Dubuisson fails to escape with victory in Arizona but loses nothing in defeat

Shy 23-year-old has virtually assured himself Ryder Cup place

Victor Dubuisson of France chips from a cactus on the 20th hole during the championship match of the WGC-Accenture Match Play Championship at Dove Mountain, Arizona, on February 23rd, 2014. Photograph: Stuart Franklin/Getty Images

Victor Dubuisson of France chips from a cactus on the 20th hole during the championship match of the WGC-Accenture Match Play Championship at Dove Mountain, Arizona, on February 23rd, 2014. Photograph: Stuart Franklin/Getty Images


The days of flying in under the radar are gone.

He may prefer the quiet life, one that mixes shyness with eccentricity, but for Victor Dubuisson defeat in the WGC-Accenture Matchplay final has only served to propel him into the limelight.

His world has changed, with comparisons to Seve Ballesteros – both for his film star looks and an ability to demonstrate his short-game sorcery – providing some proof that he has emerged from whatever shadows he frequented.

A few months ago, back in November, Victor Dubuisson – a former number one ranked world amateur – claimed a maiden professional win in the Turkish Airlines Open where he left, among others, Tiger Woods in his slipstream.

On being told that the win would earn him a ticket to the US Masters, Dubuisson, barely audible, first giggled and then responded, “wow, it’s amazing what you just told me”. He spent the following few seconds grinning and shaking his head.

That win should have reinforced the belief that this young Frenchman had game. Ironically it was in defeat to Jason Day in the Arizona desert, proving that sometimes we do remember losers in sport, that Dubuisson grabbed our imagination.

Firstly in fighting to send the final into sudden death holes, and then with his escapology from the cactus plants. Before, finally, and compellingly, bowing to his conqueror.

In defeat Dubuisson lost nothing. He gained.

First off, the 23-year-old – in moving to the top of Europe’s Ryder Cup points list – has virtually assured himself of a place on Paul McGinley’s team for Gleneagles with the race not yet half run; and, secondly, he has earned special temporary membership of the PGA Tour with unlimited sponsors’ exemptions available should he wish to avail of them.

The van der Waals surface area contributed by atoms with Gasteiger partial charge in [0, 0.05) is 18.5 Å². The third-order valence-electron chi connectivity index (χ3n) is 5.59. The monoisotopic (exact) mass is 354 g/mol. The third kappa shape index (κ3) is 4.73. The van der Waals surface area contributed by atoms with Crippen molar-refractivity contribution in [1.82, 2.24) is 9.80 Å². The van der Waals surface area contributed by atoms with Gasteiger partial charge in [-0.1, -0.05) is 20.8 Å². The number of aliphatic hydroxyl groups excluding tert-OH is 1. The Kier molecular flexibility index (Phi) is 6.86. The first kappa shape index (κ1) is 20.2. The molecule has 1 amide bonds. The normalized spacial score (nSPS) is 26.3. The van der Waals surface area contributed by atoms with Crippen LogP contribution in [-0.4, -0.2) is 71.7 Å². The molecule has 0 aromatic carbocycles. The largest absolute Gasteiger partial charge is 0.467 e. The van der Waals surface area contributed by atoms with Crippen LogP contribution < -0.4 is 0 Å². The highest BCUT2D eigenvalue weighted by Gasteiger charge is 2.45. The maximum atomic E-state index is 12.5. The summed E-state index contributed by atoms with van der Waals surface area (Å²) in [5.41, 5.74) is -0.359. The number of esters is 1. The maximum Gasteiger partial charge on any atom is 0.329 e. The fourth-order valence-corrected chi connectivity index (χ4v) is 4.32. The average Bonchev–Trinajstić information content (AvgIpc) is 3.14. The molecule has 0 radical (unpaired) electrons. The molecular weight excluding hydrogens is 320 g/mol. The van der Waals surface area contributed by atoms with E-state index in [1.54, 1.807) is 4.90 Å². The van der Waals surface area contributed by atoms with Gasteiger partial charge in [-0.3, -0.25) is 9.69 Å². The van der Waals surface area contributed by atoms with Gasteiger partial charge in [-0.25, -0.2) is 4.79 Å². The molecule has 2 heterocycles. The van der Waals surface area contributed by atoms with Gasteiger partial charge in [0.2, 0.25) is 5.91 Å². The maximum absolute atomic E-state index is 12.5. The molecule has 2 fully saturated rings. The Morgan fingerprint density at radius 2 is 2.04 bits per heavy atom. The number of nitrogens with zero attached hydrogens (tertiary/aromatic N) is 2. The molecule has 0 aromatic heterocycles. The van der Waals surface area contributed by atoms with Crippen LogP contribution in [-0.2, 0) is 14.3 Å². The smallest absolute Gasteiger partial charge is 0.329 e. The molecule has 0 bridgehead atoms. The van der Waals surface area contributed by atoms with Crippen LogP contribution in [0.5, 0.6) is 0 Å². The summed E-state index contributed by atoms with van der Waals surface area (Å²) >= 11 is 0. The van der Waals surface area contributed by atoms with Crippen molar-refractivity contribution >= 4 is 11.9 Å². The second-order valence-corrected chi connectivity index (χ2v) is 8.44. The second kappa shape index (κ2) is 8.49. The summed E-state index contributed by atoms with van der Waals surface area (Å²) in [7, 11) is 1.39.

As McGinley put it of Dubuisson’s impressive rise to prominence, “he is a nail-on now [for the Ryder Cup]. If he was 90 per cent [sure] before the week, he is 99.9 per cent now . . . I think he will be a very welcome addition to the team. You can’t help but be very impressed. A lot of us were learning about Victor and the fortitude he has shown under pressure.”

The Ryder Cup awaits, just months away. Although the player himself is not one for putting the cart before the horse.

“I don’t like to say it’s my number one goal this year because it would put extra pressure on me, but it is my number one goal.”

Dubuisson’s flight path to being one of the world’s top professionals is rather unusual.

Inspired as a child when watching on television at home in Cannes the deeds of Woods as golf’s newest superstar lifted the 1997 US Masters, Dubuisson went about pursuing his own dreams with a determination that underscores his on-course resolve.

He left school at 12 to devote his time to the driving range and the golf course.

“I was young and it was hard to do both. I had some school lessons at home but mostly I played golf,” he recalled.

He became a young star of the French game, and was selected to play in the Junior Ryder Cup (at Celtic Manor) in 2006 and was on the Europe team that defeated Britain and Ireland in that year’s Jacques Leglise Trophy (in the Czech Republic) where Niall Kearney was the opposing captain.

Financed by the French Golf Federation, he travelled – winning the Mexican Amateur Championship in 2008 and the European amateur in 2009 – and became the world’s top ranked amateur.

In 2010, as a 20-year-old, he turned professional and earned his tour card at Q-school.

In confessing to enjoying his own company, Dubuisson once remarked: “I am quiet, I am shy. I am not a show-up guy . . . I’m very individualistic. I don’t mind to be alone for five, six weeks. Golf is a sport where you’re alone. I just like to play for myself.”

These days, when not touring, he has made his home in Andorra in the Pyrenees. Away from the spotlight.

Dubuisson’s win in Turkey last year saw that rich talent emerge on to the professional stage. Woods had moved from being his idol to a competitor.

In the WGC-Accenture, Dubuisson’s fortitude was again evident as he toughed it out to the death. He lost, but he won too. The best, it would seem, is yet to come.

Frenchman hangs tough:
Victor Dubuisson didn’t know how or when to wave the white flag. He kept going. Three down with six holes to play in his final with Jason Day, the Frenchman scrambled a par on the 18th hole to force extra time.

Then it got really interesting.

At the first extra hole his nine-iron approach sailed through the green and settled close to a jumping cholla, the official plant of the matchplay tournament since it moved to Tucson in 2007.

Somehow Dubuisson managed to chip the ball out of the desert lie – avoiding the cacti – to just over four feet and save par.

On the 20th (the par four ninth) his approach again missed the green and his ball found a desert lie.

Again he punched out – to seven feet – and saved par.

Day could hardly believe his eyes.

“I kept shaking my head because there were a couple of times when I thought he was dead,” admitted the Aussie.

It took Day until the 23rd hole, with a winning birdie, to finally see off Dubuisson.